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Lakers blow 15-point lead to fall late to Pacers

Lakers blow 15 point lead to fall late to Pacers


Fifteen months ago, the Lakers won the NBA championship and Frank Vogel was lauded for being the steward who guided the franchise to its 17th title that tied it with the Boston Celtics for the most in league history.

Some two hours before the Lakers were set to play the Indiana Pacers on Wednesday, Vogel sat behind a desk answering questions about his job status.

His position as coach of the Lakers seemingly had become a cloudy situation, with reports that his job was in peril because of his team’s poor play.

On nights like Wednesday, when the Lakers blow a 15-point lead and drop a 111-104 game to a now 16-29 Indiana Pacers team, that’s when the talk about Vogel’s job being in jeopardy gets noisy.

Even with five players scoring in double figures, the Lakers lost a game because their defense was poor in the fourth quarter.

LeBron James tried to do his part with a double-double of 30 points and 12 rebounds, making him the 42nd player in NBA history with 10,000 rebounds.

The loss that dropped the Lakers to 22-23 was even more disconcerting because Russell Westbrook and Trevor Ariza started walking toward the locker room with 8.4 seconds left in the game at Crypto.com Arena.

Westbrook had another of his horrible shooting nights, going five for 17 from the field for 14 points. He had a plus-minute rating of minus-18.

“This is definitely a disappointing loss, against a team sub .500, on our home court,” Vogel said. “We feel like we should win. And you got to win the games you feel like you can win.”

So, even with Vogel back at work and ready to lead the Lakers against the Pacers, his team didn’t follow suit.

“I don’t feel like I’m under siege,” Vogel said before the game. “It’s not hard to do my job. I’m very focused on the task at hand. I’ve always been that way. It’s really not up to me whether it’s fair or not. It comes with the territory, comes with being the Lakers coach.”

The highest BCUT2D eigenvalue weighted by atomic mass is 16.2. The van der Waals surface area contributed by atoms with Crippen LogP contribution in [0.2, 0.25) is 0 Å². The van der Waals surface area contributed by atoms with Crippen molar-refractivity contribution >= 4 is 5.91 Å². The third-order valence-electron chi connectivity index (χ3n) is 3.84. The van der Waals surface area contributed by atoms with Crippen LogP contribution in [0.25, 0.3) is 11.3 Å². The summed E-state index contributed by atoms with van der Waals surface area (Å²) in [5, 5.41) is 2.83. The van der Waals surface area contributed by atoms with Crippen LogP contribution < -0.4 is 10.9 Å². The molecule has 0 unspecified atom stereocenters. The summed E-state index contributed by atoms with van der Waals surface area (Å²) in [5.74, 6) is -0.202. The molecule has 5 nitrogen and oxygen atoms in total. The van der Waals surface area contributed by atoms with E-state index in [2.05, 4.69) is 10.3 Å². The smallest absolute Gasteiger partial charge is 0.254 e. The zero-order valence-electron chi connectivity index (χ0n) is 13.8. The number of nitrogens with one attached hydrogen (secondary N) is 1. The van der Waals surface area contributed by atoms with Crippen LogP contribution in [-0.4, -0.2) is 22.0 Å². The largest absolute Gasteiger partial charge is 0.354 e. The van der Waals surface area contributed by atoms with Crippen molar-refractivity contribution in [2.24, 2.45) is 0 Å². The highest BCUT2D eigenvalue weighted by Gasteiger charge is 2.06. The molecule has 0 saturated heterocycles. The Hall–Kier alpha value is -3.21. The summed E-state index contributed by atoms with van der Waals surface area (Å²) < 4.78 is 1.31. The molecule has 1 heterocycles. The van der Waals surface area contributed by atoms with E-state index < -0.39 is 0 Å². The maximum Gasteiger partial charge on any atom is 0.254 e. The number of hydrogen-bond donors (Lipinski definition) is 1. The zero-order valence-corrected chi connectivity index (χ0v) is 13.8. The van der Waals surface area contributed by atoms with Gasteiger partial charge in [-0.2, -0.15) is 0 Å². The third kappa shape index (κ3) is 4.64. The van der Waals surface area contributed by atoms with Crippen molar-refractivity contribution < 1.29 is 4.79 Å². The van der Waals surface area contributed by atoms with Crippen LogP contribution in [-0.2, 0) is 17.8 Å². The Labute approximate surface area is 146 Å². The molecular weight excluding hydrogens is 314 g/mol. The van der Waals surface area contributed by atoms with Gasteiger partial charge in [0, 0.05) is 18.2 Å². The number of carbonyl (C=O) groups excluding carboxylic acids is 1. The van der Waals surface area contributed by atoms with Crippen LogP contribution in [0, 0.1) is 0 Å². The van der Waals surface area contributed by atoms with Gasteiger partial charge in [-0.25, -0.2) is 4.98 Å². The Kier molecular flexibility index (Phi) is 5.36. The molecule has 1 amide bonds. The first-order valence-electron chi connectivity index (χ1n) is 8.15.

The Lakers fell apart on defense in the fourth quarter, giving up 34 points.

They didn’t come close to slowing down Caris Levert, who had 30 points on 12-for-16 shooting, including three for four on three-pointers.

Vogel is in charge of a team with stars James, Westbrook and injured Anthony Davis (left knee sprain), and the expectations are high.

The Lakers had been considered contenders for the championship, but the team is not meeting those expectations.

Lakers coach Frank Vogel drops his mask to yell plays to his team against the Indiana Pacers at Crypto.com arena on Wednesdday.

(Gina Ferazzi / Los Angeles Times)

Vogel was asked if the front office of Rob Pelinka, the Lakers’ vice president of basketball operations and general manager, and Kurt Rambis, the team’s senior basketball adviser, had provided any feedback.

“On my job performance? None,” Vogel said. “I mean, we … I meet with our front office. We talk about the previous night’s game. Every game. All year. It’s been that way for three years. And it’s not been different this week or of late.”

From the very beginning, Vogel has been a rock for the Lakers, standing tall for them during the first season in which they went through as calamitous of an NBA season ever.

The Lakers dealt with a preseason controversy in China, the tragic death of team icon Kobe Bryant, a pause in the season because of the COVID-19 pandemic and then winning the NBA championship inside the isolation of the bubble on the ESPN Wide World of Sports complex near Orlando, Fla.

Having done all that, Vogel was asked before the game if he was surprised to have so much heat on him.

“I don’t pay attention to whether it’s surprising or not,” he said. “In this business, and with this team, if you’re not winning at a super high level, you’re gonna get this type of noise. I’m good at blocking that out. I feel good about the job that we’re doing.”

Vogel said his relationship with the front office is the “same as it’s been for three years” since his arrival.

He works with Pelinka and Rambis and they collaborate on what’s best for the Lakers.

“It’s healthy. Everyone is working together to leave no stone unturned in terms of getting this thing going in the right direction. And we all have a great working relationship where we’re trying to figure out things together.

“We won a championship this way, and I feel good about our process.”





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